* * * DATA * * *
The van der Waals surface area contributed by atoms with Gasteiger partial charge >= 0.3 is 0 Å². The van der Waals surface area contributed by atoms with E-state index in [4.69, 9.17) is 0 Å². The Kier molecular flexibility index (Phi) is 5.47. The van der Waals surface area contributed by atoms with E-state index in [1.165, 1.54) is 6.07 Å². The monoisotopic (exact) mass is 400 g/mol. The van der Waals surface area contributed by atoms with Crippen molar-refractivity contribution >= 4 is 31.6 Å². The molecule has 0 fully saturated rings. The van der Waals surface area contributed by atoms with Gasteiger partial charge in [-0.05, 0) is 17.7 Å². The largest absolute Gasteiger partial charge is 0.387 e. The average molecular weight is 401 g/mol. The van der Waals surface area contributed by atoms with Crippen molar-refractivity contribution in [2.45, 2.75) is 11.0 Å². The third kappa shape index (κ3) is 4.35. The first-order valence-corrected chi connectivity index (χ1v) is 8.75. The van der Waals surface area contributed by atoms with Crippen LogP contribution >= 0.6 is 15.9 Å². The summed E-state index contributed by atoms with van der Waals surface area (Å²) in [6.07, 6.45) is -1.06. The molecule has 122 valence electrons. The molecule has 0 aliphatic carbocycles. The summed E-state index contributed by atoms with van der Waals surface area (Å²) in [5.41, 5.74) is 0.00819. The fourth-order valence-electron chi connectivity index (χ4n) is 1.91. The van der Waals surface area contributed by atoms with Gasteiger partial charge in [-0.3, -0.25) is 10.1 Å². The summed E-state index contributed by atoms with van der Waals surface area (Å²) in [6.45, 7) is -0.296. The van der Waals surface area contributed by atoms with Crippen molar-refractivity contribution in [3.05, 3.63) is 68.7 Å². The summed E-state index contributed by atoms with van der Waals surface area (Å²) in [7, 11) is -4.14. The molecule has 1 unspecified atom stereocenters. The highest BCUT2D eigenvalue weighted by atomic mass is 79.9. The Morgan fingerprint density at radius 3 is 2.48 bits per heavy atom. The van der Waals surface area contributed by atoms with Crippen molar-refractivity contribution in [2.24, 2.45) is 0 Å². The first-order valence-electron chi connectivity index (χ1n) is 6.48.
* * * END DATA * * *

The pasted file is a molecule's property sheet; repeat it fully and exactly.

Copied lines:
The van der Waals surface area contributed by atoms with Gasteiger partial charge >= 0.3 is 0 Å². The van der Waals surface area contributed by atoms with E-state index in [4.69, 9.17) is 0 Å². The Kier molecular flexibility index (Phi) is 5.47. The van der Waals surface area contributed by atoms with E-state index in [1.165, 1.54) is 6.07 Å². The monoisotopic (exact) mass is 400 g/mol. The van der Waals surface area contributed by atoms with Crippen molar-refractivity contribution >= 4 is 31.6 Å². The molecule has 0 fully saturated rings. The van der Waals surface area contributed by atoms with Gasteiger partial charge in [-0.05, 0) is 17.7 Å². The largest absolute Gasteiger partial charge is 0.387 e. The average molecular weight is 401 g/mol. The van der Waals surface area contributed by atoms with Crippen molar-refractivity contribution in [2.45, 2.75) is 11.0 Å². The third kappa shape index (κ3) is 4.35. The first-order valence-corrected chi connectivity index (χ1v) is 8.75. The van der Waals surface area contributed by atoms with Crippen LogP contribution >= 0.6 is 15.9 Å². The summed E-state index contributed by atoms with van der Waals surface area (Å²) in [6.07, 6.45) is -1.06. The molecule has 122 valence electrons. The molecule has 0 aliphatic carbocycles. The summed E-state index contributed by atoms with van der Waals surface area (Å²) in [5.41, 5.74) is 0.00819. The fourth-order valence-electron chi connectivity index (χ4n) is 1.91. The van der Waals surface area contributed by atoms with Gasteiger partial charge in [-0.3, -0.25) is 10.1 Å². The summed E-state index contributed by atoms with van der Waals surface area (Å²) in [6.45, 7) is -0.296. The van der Waals surface area contributed by atoms with Crippen molar-refractivity contribution in [3.05, 3.63) is 68.7 Å². The summed E-state index contributed by atoms with van der Waals surface area (Å²) in [7, 11) is -4.14. The molecule has 1 unspecified atom stereocenters. The highest BCUT2D eigenvalue weighted by atomic mass is 79.9. The Morgan fingerprint density at radius 3 is 2.48 bits per heavy atom. The van der Waals surface area contributed by atoms with Crippen molar-refractivity contribution in [2.24, 2.45) is 0 Å². The first-order valence-electron chi connectivity index (χ1n) is 6.48.